Today on Lazy Stupid and Godless

The following is a post that was in response to the following ravelry discussion thread posted to the Lazy Stupid and Godless Group:

Since Ravelry is a fiber related site (I admit many of the discussions found therein are not) I thought it was suiting to cross post. To be honest I felt the need to spread my thoughts further than just my own blog when I realized that though I was responding in not only a bit of despair, but a touch of anger, but mainly in hope. I realized that men sometimes suffer the same hurts that this discussion thread discussed yet we don't tend to speak of them. So for that I hope that I by doing this maybe a few might wander over there and share a bit of your own story, and more importantly continue the line of hope I think this thread started today.

Today while surfing the wonderful digital information highway, I stumbled across a disturbing yet inspiring discussion thread on ravelry. Of what spawned this thread can be found here.

Now, this discussion was taken up by mostly females that as far as I could see were Margaret's fans, and their gathering and defending her stand is what I found absolutely inspiring. I myself am a HUGE Margaret Cho fan and have been blessed to have seen her live twice and actually to have met her once. She is a Beautiful, Courageous, and Inspiring woman. And dammit, like all of us who have run into societies road blocks; entitled to her anger. I don't personally approve of her underwear choice for the tattoo flashing shot, but that's just my own personal fashion issues. Not that I'm a fashion maven of any form, they just look uncomfortable. I can't imagine a thong being as comfortable as they say, and it appears to have little bows attached by rivets along the sacrum. I can't imagine that feeling good sitting, but hey, that's not the point. The point is the lovely inkwork she wants to show off. My eye just got distracted as did my train of thought obviously.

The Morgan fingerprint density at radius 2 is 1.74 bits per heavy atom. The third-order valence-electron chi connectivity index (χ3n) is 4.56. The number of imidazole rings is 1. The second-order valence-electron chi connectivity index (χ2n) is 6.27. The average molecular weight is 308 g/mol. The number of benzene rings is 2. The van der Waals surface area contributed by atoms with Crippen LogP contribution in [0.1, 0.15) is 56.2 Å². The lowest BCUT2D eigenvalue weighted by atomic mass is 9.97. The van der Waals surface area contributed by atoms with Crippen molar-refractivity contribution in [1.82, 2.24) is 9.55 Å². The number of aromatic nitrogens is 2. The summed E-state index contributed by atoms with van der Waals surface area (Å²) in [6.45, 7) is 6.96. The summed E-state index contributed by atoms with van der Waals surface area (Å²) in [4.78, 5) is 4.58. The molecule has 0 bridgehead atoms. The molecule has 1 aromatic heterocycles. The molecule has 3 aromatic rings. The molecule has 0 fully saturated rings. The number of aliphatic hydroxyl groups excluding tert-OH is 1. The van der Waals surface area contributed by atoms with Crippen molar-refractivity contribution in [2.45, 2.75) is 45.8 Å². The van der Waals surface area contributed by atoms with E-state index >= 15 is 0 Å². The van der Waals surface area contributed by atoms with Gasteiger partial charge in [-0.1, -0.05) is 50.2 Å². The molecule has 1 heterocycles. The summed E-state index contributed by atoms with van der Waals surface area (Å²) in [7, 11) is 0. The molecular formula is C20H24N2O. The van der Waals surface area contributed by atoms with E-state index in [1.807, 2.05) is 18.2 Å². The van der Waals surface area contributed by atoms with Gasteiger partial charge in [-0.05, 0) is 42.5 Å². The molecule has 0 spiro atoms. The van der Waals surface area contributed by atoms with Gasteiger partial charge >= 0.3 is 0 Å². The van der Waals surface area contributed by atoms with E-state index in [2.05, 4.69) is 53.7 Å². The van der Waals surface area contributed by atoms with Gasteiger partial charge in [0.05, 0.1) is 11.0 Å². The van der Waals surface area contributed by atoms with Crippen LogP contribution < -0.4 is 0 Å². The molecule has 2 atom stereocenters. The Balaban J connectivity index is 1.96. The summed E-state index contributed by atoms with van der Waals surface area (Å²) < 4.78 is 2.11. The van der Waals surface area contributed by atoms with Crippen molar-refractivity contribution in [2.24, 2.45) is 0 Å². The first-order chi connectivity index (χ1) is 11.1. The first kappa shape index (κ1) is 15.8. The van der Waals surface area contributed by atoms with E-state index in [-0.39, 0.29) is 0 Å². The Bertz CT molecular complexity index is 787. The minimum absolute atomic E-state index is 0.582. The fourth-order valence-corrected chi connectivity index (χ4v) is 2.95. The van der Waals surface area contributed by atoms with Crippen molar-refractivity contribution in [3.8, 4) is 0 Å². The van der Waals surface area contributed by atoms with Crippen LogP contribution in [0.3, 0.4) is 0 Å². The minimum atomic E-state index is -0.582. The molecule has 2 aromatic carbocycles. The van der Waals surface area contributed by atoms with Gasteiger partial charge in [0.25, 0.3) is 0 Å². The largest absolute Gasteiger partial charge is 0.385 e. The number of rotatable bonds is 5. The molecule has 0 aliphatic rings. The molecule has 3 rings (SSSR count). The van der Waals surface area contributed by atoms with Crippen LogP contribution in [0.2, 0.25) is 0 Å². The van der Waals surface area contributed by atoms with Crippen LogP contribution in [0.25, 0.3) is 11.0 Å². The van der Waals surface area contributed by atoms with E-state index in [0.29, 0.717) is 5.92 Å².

What I found disturbing were the stories that were shared of family members and total strangers being complete twunts to others regarding their general appearance, weight, or facial structure. I'm not naive, I didn't grow up in a fashion that allowed that, but God Dammit people can be cruel Son's of Bitches. Now I will try to stop cussing to get my point across.